Shame vs Shade - What's the difference?

shame | shade |


As nouns the difference between shame and shade

is that shame is uncomfortable]] or painful feeling due to recognition or consciousness of impropriety, dishonor or other wrong in the opinion of the person experiencing the feeling it is caused by awareness of exposure of circumstances of [[unworthy|unworthiness or of improper or indecent conduct while shade is (label) darkness where light, particularly sunlight, is blocked.

As verbs the difference between shame and shade

is that shame is to feel shame, be ashamed while shade is to shield from light.

As an interjection shame

is a cry of admonition for the subject of a speech, often used reduplicated, especially in political debates.

shame

English

Etymology 1

From (etyl), from (etyl) , which may also be the source of heaven; see that entry for details. Compare also Persian .

Noun

(-)
  • Uncomfortable]] or painful feeling due to recognition or consciousness of impropriety, dishonor or other wrong in the opinion of the person experiencing the feeling. It is caused by awareness of exposure of circumstances of [[unworthy, unworthiness or of improper or indecent conduct.
  • * (William Shakespeare)
  • Have you no modesty, no maiden shame ?
  • *
  • , title=(The Celebrity), chapter=5 , passage=When this conversation was repeated in detail within the hearing of the young woman in question, and undoubtedly for his benefit, Mr. Trevor threw shame to the winds and scandalized the Misses Brewster then and there by proclaiming his father to have been a country storekeeper.}}
  • Something to regret.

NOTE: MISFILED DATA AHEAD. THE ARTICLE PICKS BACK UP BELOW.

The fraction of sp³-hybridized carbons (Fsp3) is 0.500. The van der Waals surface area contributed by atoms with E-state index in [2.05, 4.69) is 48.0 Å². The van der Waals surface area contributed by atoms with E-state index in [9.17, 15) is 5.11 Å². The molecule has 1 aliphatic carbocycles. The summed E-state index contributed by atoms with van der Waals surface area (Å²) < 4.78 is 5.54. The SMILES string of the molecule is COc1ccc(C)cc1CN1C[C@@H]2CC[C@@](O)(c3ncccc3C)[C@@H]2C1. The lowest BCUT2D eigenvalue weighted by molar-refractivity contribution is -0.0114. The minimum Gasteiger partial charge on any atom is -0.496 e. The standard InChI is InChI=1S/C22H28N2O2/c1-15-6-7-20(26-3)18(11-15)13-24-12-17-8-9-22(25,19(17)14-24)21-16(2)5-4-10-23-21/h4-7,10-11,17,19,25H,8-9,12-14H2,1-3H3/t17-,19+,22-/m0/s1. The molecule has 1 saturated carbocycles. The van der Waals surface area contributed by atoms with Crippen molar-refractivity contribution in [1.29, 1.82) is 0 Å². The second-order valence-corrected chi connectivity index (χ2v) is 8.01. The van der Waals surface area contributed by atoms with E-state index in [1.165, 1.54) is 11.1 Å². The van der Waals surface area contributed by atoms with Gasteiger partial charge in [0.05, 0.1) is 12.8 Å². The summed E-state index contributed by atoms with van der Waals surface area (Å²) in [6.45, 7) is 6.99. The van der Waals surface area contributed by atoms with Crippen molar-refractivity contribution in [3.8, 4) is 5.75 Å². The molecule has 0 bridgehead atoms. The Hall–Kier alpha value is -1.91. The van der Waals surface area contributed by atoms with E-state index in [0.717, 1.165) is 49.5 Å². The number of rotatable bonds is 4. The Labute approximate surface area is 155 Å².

• * (William Shakespeare)
  • guides who are the shame of religion
  • * Evelyn "Champagne" King, in the song Shame
  • And what you do to me is a shame .
  • Reproach incurred or suffered; dishonour; ignominy; derision.
  • * Bible, (Ezekiel) xxxvi. 6
  • Ye have borne the shame of the heathen.
  • * (Alexander Pope)
  • Honour and shame from no condition rise.
  • * (Lord Byron)
  • And every woe a tear can claim / Except an erring sister's shame .
  • The cause or reason of shame; that which brings reproach and ignominy.
  • * Shakespeare
  • guides who are the shame of religion
  • (archaic) That which is shameful and private, especially body parts.
  • Cover your shame !
    Usage notes
    * While shame is not generally counted, it is countable, for example *: I felt two shames: one for hurting my friend, and a greater one for lying about it.
    Synonyms
    * (something regrettable) pity
    Derived terms
    * body shame * crying shame * shame on you * shamefaced * shameful * shamefully * shameless * shamelessly

    Interjection

    (en interjection)
  • A cry of admonition for the subject of a speech, often used reduplicated, especially in political debates.
  • * 1982 , " Telecommunications Bill", Hansard
  • Mr John Golding: One would not realise that it came from the same Government, because in that letter the Under-Secretary states: "The future of BT's pension scheme is a commercial matter between BT, its workforce, and the trustees of the pensions scheme, and the Government cannot give any guarantees about future pension arrangements."
    Mr. Charles R. Morris': ' Shame .
  • * 1831 , The Bristol Job Nott; or, Labouring Man's Friend
  • [...] the Duke of Dorset charged in the list with "not known, but supposed forty thousand per year''" (charitable supposition) had when formerly in office only about 3 or £4,000, and ''has not now, nor when the black list was printed, any office whatever -- (Much tumult, and cries of "shame " and "doust the liars")
  • (South Africa) Expressing sympathy.
  • Shame , you poor thing, you must be cold!
    Derived terms
    *

    Etymology 2

    From (etyl) scamian.